The banning of foreign currency dealers is not the panacea for the country’s financial problems, which have seen parallel market exchange rates soar to ZWL 350 against US$1, analysts have said.
Speaking to the Review & Mail in separate interviews, analysts said the solution lied in the fixing of the system which was not working.
The Reserve Bank of Zimbabwe (RBZ) recently suspended MetBank and Rolink Finance from dealing in foreign currency for breaching the exchange control regulations, with the latter being fined US$120,000 for the breaches, which the central bank did not disclose.
The Central Bank also shut down Simbisa Holdings’ InnBucks platform, for allegedly failing to apply for approval to offer the forex-based transaction service.
The Innbucks platform, which used Simbisa group’s food outlets Bakers Inn, Pizza Inn and Chicken Inn, had received massive buy-in from customers because of its convenience and wide footprints across the country.
Labour and Economic Development Institute of Zimbabwe (LEDRIZ) Chief Economist, Prosper Chitambara said what was driving the depreciation of the local currency on the black market was failing to supply.
This, he said was leading most people who needed foreign currency to seek recourse on the parallel market.
“A More market led exchange rate determination mechanism process will help to engender more confidence and also address the widening black market premium. We need to ensure that we further liberalize the exchange rate system as a way of ensuring greater interplay of market, demand and supply,” he said.
Another economist, Victor Boroma said there was no way the banning of a few banks and money transfer agencies would impact on the economy as others would still provide the service.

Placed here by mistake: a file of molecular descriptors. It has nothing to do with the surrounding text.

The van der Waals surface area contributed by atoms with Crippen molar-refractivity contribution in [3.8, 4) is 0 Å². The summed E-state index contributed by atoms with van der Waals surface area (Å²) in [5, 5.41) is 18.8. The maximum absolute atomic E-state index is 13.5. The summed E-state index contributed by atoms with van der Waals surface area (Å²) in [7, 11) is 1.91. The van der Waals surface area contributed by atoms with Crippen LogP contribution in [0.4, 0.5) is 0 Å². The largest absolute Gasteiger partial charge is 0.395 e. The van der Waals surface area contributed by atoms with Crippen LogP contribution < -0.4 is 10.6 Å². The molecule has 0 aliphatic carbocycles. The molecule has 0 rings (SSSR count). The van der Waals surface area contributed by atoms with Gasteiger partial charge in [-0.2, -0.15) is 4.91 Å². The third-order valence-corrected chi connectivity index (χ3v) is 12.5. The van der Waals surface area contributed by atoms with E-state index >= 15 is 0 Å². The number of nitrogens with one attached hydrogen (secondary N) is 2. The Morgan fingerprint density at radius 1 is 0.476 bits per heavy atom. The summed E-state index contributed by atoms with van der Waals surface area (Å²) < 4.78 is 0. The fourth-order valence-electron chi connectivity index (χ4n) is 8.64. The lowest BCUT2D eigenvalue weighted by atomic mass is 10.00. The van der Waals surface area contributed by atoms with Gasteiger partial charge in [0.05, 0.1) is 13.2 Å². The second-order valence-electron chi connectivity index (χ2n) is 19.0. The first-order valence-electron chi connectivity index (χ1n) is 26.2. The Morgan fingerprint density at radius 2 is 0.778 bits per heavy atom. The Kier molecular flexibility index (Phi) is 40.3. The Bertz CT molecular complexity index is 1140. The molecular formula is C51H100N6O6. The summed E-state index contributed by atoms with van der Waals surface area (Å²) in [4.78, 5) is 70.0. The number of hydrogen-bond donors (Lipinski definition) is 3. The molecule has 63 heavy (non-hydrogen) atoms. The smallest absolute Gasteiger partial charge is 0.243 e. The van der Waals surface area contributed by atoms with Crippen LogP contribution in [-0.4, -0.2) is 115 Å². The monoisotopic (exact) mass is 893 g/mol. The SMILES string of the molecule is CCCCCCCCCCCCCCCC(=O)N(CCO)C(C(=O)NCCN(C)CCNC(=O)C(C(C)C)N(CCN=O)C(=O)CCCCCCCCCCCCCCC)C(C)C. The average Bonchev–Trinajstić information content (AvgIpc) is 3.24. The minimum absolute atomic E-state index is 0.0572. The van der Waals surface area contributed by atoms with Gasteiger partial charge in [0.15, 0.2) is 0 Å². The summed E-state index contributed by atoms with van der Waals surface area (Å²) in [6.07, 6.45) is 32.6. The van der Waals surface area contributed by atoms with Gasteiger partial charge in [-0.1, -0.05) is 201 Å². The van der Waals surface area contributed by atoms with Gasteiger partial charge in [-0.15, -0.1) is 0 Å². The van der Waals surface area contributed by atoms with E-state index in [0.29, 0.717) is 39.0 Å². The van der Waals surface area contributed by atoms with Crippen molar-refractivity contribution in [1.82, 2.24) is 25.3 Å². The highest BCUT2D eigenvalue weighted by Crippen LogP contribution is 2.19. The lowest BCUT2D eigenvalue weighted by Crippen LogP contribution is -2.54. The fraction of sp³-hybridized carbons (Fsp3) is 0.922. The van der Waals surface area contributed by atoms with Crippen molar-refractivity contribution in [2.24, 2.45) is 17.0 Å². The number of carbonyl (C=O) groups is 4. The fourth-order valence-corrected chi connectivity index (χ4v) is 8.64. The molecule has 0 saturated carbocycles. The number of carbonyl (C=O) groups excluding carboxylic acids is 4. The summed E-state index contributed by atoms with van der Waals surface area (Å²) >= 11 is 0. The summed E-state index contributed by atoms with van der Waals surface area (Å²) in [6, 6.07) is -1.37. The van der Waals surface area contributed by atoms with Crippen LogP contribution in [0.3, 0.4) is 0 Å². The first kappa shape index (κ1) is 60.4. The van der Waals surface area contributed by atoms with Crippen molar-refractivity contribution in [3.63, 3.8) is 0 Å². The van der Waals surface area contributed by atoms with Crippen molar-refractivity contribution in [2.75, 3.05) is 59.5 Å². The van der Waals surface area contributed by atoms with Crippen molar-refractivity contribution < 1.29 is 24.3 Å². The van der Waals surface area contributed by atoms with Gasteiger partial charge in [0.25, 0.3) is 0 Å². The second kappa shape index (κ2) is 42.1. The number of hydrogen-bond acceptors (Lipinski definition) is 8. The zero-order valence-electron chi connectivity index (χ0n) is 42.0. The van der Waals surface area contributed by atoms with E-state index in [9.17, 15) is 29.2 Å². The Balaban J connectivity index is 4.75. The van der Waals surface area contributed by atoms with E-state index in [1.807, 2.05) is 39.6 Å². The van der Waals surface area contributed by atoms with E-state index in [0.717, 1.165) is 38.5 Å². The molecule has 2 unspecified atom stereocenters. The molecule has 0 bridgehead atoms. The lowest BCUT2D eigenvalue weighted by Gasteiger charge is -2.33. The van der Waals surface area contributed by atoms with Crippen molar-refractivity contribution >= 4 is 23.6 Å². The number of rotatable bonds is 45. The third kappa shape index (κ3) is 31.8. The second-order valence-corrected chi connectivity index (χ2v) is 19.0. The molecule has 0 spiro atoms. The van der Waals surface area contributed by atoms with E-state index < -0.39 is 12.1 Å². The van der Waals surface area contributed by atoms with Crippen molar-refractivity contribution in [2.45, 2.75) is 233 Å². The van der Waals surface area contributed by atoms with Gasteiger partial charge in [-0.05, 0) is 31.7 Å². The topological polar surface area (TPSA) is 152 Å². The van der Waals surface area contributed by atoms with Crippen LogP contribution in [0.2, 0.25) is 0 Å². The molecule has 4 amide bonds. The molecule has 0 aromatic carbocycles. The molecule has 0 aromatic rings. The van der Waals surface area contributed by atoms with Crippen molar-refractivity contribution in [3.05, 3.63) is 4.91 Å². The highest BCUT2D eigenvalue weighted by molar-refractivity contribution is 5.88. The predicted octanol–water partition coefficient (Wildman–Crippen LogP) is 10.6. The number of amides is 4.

“There are other banks and money transfer agencies that can be used. It only boggles the mind how an unlicensed firm can operate a money transfer service for six months when RBZ is there. Something amiss happened,” he said.
Boroma said it was never government’s role to allocate foreign currency in an economy.
“A market determined exchange rate is what ensures market equilibrium of forex demand and supply. Government role is limited to regulation, policy and bank supervision,” he said.
He said dollarization of the economy would only address inflation, adding that there was no way the country could fully dollarize when the government wanted the preserve to print money and fund out of budget programs or budget overruns.
Renowned Economist and former Coordinator General in Reserve Bank of Zimbabwe (RBZ) Monetary Policy Committee, Eddie Cross weighed in saying although both Innbucks and Metbank were violating the conditions of their license to operate, banning the financial institutions was not the solution.
He said this would not help resolve the current foreign exchange challenges, especially on addressing the widening gap between the parallel market rate and the auction rate which has led to price hikes.
“I do not think it is the solution. Many are taking advantage of the arbitrage opportunities that arise from the distortions in the exchange rate. We need to fix the system itself which is simply not working, he said.
He, however, noted that dollarization was not the panacea to the economic challenges beveling the country.
“We have no intention of dollarizing and indeed, this is not the solution. The solution is to adopt the local currency as the sole means of exchange and to trade all foreign exchange that comes into the system on an open market run by the Banks,” he said.
In February, the Financial Intelligence Unit (FIU) of the RBZ closed the accounts of Ceribrian TIA Transervet, Powerspeed Investment Private (Electrosales), Halsted Brothers and Enbee Store citing “unusual activity on the accounts”.
“As we carry out further investigations on possible money laundering relating to the funds, you are directed to freeze the account with immediate effect and you shall not process any withdrawals or transfers from the accounts, unless with the specific approval of the Unit. You should however, allow deposits or other flows into the account.
Government moved in to regulate foreign exchange transactions, gazetting Statutory Instrument (SI) 127 of 2021 which empowers the RBZ to punish those deemed to be abusing auction system.